Administrative, Communal, and Other. Entry includes basic lobby and reception space for visitors and first time guests to check in and gain information on the facilities. This is where individuals can figure out their role in the community there, be it as a contributing member of the transitional population, potentional intern or faculty position, or volunteer & donation opportunities. Living will be broken up into two types of housing typologies arranged into three different sectors; single bedroom efficiencies and two-bedroom family units, with the family units as their own section, and the efficiencies divided in half into men’s and women’s divisions. Each sector will have other programmatic pieces separating them from one another, and will be given different entrances. While the community as a whole will work together in many ways, there are still certain segregational methods required and used to ensure safety. Educational entails the parts of the program used to help teach individuals basic knowledge and skills that will help them attain a steady-paying job. Class rooms will provide fundamental education and GED preparation; work shops will focus on specific guidance such as resume building and interview etiquette; an outdoor space will be designated for various mechanical skills and tools training as well as other more hands on vocational studies; finally, art studios will help teach individuals how to channel their energy into positive and creative mediums. Well-Being denotes those parts of the program that promote physical, emotional, and spiritual welfare. A small clinic located on the edge of the property services both the transitional community as well as the surrounding neighborhood; an indoor gymnasium with weight training equipment encourages individuals to maintain their own health as much as possible; an outdoor recreation center offers physical activity and relationship building through sports. Support facilities such as day care services, computer lab, and laundry amenities aid individuals with day-to-day necessities while simultaneously facilitating job opportunities through internet and phone access, child care during job search and interviews, and a personal mailing address for important documents or employers to be able to reach them.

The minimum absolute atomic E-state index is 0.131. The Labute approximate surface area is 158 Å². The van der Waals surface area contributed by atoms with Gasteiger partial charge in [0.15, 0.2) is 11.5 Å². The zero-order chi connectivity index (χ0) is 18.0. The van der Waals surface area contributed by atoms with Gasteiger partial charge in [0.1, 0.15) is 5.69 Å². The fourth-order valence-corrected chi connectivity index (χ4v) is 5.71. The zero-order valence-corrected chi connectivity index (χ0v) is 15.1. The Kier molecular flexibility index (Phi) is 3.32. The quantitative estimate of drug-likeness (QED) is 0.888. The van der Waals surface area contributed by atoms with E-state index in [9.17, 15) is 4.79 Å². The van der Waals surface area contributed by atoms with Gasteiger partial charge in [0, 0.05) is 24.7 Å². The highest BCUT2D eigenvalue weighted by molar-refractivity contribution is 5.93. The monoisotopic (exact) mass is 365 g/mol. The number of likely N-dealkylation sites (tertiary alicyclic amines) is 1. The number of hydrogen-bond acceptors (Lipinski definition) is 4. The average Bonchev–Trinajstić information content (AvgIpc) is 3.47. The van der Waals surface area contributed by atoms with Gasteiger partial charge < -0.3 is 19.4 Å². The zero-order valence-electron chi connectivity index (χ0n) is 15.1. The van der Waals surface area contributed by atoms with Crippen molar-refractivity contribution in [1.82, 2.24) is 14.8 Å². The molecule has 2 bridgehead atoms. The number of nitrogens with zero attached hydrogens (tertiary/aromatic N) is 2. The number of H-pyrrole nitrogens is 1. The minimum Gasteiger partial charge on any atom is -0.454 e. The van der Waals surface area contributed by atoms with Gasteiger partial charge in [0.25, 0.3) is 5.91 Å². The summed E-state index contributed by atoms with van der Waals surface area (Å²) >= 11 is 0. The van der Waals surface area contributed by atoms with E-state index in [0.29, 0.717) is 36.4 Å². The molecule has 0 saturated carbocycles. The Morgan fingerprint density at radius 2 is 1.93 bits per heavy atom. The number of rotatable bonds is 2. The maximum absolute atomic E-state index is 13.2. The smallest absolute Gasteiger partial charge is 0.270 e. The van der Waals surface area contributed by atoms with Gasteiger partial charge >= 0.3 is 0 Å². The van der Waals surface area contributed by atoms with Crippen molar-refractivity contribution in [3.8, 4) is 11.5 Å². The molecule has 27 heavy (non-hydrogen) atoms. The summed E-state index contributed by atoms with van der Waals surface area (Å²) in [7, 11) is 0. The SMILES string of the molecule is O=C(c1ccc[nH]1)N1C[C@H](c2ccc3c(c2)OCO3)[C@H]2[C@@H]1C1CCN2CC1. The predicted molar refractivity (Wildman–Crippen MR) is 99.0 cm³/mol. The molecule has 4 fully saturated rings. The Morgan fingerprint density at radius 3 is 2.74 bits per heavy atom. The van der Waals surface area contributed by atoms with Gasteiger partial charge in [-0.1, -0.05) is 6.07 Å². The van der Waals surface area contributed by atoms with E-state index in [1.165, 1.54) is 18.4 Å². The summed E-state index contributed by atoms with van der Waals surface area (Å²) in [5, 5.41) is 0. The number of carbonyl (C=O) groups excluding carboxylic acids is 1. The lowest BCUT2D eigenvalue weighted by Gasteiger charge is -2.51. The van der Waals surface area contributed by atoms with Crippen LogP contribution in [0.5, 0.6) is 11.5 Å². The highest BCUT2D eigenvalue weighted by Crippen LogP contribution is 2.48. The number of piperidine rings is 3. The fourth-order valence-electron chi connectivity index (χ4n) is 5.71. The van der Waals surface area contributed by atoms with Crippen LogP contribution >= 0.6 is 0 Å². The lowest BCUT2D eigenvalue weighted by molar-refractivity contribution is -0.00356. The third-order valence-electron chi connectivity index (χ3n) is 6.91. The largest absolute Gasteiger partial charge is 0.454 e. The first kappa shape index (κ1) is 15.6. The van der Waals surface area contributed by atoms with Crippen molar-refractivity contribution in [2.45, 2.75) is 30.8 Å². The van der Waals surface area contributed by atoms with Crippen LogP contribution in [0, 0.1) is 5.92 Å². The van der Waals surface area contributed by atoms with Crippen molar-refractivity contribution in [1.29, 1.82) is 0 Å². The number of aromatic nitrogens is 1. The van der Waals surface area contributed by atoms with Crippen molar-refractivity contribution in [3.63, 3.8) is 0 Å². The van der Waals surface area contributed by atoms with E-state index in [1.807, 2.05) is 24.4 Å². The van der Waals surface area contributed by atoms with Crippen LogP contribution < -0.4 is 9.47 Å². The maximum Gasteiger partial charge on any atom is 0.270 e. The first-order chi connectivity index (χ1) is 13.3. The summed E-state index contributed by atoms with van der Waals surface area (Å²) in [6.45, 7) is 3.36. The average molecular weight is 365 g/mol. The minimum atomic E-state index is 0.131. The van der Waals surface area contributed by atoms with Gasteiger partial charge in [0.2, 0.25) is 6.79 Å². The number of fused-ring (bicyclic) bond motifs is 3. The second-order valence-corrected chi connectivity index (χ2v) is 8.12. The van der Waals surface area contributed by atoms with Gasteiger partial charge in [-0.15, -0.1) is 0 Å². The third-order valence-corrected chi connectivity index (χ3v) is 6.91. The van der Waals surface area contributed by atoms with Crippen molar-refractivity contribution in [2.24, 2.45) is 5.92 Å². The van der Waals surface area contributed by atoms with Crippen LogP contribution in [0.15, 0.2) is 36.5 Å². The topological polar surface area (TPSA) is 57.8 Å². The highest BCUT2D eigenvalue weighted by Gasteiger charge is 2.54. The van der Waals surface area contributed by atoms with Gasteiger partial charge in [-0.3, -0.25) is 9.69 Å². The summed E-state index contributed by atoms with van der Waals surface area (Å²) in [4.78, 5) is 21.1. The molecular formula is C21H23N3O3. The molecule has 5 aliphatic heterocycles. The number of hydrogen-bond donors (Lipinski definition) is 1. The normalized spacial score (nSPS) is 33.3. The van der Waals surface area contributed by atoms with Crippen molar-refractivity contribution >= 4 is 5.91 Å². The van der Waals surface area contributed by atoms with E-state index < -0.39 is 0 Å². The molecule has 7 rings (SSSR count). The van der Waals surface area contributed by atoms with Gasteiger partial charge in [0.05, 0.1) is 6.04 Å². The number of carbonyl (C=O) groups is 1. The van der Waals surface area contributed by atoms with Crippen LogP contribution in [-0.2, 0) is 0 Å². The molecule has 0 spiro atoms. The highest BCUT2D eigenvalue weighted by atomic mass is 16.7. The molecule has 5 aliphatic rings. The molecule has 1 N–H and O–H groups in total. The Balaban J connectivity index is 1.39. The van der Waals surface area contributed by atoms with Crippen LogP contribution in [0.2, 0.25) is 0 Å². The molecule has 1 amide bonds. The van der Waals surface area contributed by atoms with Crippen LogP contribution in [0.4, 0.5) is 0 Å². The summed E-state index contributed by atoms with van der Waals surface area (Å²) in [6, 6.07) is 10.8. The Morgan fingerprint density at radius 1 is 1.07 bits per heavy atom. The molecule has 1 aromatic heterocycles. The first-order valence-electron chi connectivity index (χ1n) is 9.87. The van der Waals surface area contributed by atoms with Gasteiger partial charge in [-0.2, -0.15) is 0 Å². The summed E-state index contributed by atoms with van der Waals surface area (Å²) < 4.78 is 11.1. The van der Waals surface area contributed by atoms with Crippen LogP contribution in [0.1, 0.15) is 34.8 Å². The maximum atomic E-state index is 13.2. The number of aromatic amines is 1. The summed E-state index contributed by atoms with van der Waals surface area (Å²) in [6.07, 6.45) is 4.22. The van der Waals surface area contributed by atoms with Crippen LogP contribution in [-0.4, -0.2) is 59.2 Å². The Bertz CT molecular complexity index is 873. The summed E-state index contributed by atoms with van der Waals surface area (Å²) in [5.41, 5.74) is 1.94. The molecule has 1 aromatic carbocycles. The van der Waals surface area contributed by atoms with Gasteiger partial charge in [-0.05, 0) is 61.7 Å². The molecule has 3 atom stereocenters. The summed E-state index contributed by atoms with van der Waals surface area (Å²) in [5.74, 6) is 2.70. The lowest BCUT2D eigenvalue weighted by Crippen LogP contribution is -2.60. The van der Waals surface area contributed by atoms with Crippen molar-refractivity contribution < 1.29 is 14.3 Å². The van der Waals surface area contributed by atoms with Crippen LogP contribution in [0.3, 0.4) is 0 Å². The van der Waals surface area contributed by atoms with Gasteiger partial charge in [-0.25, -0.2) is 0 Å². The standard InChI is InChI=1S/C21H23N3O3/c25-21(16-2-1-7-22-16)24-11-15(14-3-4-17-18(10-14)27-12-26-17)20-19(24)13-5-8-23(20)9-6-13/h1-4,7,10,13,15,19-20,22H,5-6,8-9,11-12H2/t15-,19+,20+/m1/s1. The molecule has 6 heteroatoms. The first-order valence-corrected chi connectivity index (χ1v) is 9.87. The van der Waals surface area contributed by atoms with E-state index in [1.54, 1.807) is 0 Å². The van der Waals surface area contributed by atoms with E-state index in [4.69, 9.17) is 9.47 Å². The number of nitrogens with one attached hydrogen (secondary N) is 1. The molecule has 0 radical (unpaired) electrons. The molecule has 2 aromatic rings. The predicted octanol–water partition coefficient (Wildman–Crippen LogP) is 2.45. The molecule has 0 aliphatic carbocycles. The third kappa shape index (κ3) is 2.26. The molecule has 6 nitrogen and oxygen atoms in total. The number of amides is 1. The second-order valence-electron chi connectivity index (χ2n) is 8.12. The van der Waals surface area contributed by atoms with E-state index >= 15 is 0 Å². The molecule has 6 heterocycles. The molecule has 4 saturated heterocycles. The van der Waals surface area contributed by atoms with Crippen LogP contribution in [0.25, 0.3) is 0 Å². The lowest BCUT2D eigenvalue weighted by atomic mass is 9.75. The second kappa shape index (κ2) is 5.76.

The Administrative suite contains all the office space for the Empowerment Center.

A